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Read all about it... It can be awkward when a patient asks you about a report in their favourite tabloid detailing an amazing research breakthrough or a ‘cutting-edge’ new treatment / test and you don’t know what they are talking about! So this section fills you in on the facts.


Drug giving terminal bladder cancer patients months more good quality life to be available on the NHS in Scotland – but not in England

The Mail on Sunday – 14 August 2021

The Mail on Sunday reports on the slightly uneven roll-out of avelumab for advanced bladder cancer within the UK. For those not familiar with this drug, Avelumab is a PD-L1 inhibitor, about which there was a great flurry of publications towards the end of last year, with two-year findings from the JAVELIN study being published in various journals.

PD-L1 is programmed death-ligand 1, a transmembrane protein that normally plays a role suppressing the adaptive immune system. Whilst, when it comes to urothelial cancer, we are more used to wanting to activate the immune system, the issue can be, in these advanced cases that the cancer expresses PD-L1 and gain protection for themselves.

The benefits of the avelumab monoclonal antibody were shown in the JAVELIN Bladder 100 study, a randomised, controlled, multi-centre study of 700 patients with locally advanced or metastatic urothelial cancer. Eligible patients had received first-line platinum-based chemotherapy and had no radiological evidence of progression after chemotherapy. Patients were randomised 1:1 to avelumab + best supportive care (BSC) or BSC alone.

Median overall survival was 21.4 months in the avelumab + BSC arm and 14.3 months in the BSC alone arm, a gain of 7.1 months. It is serious stuff though, with 22% of patients seeing some kind of transfusion reaction and 5% suffering serious immune related adverse events. The cost of the drug is approximated £20,000 pa.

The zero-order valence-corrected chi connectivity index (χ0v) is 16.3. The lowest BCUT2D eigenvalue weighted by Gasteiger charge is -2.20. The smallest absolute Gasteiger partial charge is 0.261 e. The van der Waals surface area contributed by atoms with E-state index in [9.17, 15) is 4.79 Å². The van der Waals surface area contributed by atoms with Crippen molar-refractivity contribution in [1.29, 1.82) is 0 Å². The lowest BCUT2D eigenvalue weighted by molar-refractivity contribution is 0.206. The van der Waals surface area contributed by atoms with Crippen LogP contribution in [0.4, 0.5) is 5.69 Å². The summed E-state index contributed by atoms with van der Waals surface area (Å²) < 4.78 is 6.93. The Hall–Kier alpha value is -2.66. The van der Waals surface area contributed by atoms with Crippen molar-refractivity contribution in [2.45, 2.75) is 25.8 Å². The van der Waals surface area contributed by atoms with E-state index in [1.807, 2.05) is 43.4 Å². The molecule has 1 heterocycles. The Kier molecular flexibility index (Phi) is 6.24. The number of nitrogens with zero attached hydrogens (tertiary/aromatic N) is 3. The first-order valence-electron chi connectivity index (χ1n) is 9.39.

As detailed in the headline, NICE has not assessed these results and is not recommending usage for NHS patients at the time, whilst Scotland has. The manufacturers and several bladder cancer charities are lodging a formal appeal.


Britain begins world’s largest trial of blood test for 50 types of cancer

Reuters – 13 September 2021

There was no getting away from this ‘good news’ piece back in mid-September. Regular readers of this section will not be terribly surprised that the technology is being rolled out in a larger way – the so-called ‘liquid biopsy’ has long been coming. What was a surprise, however, was that the largest trial would be in the UK. This is a brilliant testament to the scope of top tier research being carried out in the NHS and UK.

This research is being led by Cancer Research UK and the King’s College Cancer Prevention Trials unit, along with the manufacturer. One hundred and forty thousand patients aged 50-77 from eight NHS regions across the UK will be contacted by letter and invited to take a blood test which examines for circulating DNA fragments arising from 50 common malignancies. They will also be invited to repeat this test at 12 and again at 24 months. Only half of the patients will have their blood tested though, the other half will be a control group, with blood stored for potential later examination.

Clearly, it will be sometime yet (2023 possibly) before there are any results published, but possibly not so long before we begin to see patients referred for investigation of positive tests. This could potentially be an interesting can of worms to pick through at some stage but, given that I suspect I may personally now have done ‘enough’ prostate biopsies, I welcome anything that begins to move us in a direction where one day they may no longer be needed.


Doctor warns against viral Scrotox trend

The Sun – 6 September 2021

I learned something new today – some people want Botox injected into their scrotum and it’s called ‘Scrotox’. The Sun seems to be picking up on a new trend that tabloids have of taking ‘advice’ from prominent medical pundits on ‘TikTok’ and reporting on them. I asked my Foundation Year doctor what TikTok is and they told me it’s a platform for sharing small bits of news and information, so a bit like Teletext, I guess.

The story here is that people are apparently seeking injection of Botox to relax the dartos musculature in the scrotum in order to eradicate scrotal wrinkles and achieve a more youthful genital aesthetic. The problem with that though, is that relaxed dartos produces an incredibly floppy, pendulous scrotum – an appearance more commonly associated with octogenarians. The TikTok ‘celebrity’ in this case wanted to warn would-be Scrotoxers that this will result in their penis looking comparatively smaller, whilst potentially having an effect on fertility due to disordered thermoregulation of the testes. Each to their own though.

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Jordan Durrant

East Surrey Hospital, UK.

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